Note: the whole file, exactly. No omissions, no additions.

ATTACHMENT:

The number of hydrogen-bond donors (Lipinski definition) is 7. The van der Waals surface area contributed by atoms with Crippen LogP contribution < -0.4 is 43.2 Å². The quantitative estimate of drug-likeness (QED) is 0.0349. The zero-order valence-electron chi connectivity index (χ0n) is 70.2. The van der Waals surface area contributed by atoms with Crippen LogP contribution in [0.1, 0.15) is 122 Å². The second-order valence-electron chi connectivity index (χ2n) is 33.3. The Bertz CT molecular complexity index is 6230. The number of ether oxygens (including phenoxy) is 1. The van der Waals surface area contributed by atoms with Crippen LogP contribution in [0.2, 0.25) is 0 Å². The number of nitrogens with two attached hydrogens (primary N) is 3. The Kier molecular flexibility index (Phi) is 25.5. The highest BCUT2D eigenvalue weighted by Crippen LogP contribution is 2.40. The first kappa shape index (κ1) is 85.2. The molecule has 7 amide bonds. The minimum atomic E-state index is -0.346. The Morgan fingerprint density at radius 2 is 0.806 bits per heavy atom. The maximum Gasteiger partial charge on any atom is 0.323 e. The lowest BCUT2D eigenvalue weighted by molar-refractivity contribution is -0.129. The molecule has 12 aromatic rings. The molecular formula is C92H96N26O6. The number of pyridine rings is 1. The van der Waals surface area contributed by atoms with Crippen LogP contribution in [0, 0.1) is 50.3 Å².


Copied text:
The number of hydrogen-bond donors (Lipinski definition) is 7. The van der Waals surface area contributed by atoms with Crippen LogP contribution < -0.4 is 43.2 Å². The quantitative estimate of drug-likeness (QED) is 0.0349. The zero-order valence-electron chi connectivity index (χ0n) is 70.2. The van der Waals surface area contributed by atoms with Crippen LogP contribution in [0.1, 0.15) is 122 Å². The second-order valence-electron chi connectivity index (χ2n) is 33.3. The Bertz CT molecular complexity index is 6230. The number of ether oxygens (including phenoxy) is 1. The van der Waals surface area contributed by atoms with Crippen LogP contribution in [0.2, 0.25) is 0 Å². The number of nitrogens with two attached hydrogens (primary N) is 3. The Kier molecular flexibility index (Phi) is 25.5. The highest BCUT2D eigenvalue weighted by Crippen LogP contribution is 2.40. The first kappa shape index (κ1) is 85.2. The molecule has 7 amide bonds. The minimum atomic E-state index is -0.346. The Morgan fingerprint density at radius 2 is 0.806 bits per heavy atom. The maximum Gasteiger partial charge on any atom is 0.323 e. The lowest BCUT2D eigenvalue weighted by molar-refractivity contribution is -0.129. The molecule has 12 aromatic rings. The molecular formula is C92H96N26O6. The number of pyridine rings is 1. The van der Waals surface area contributed by atoms with Crippen LogP contribution in [0, 0.1) is 50.3 Å².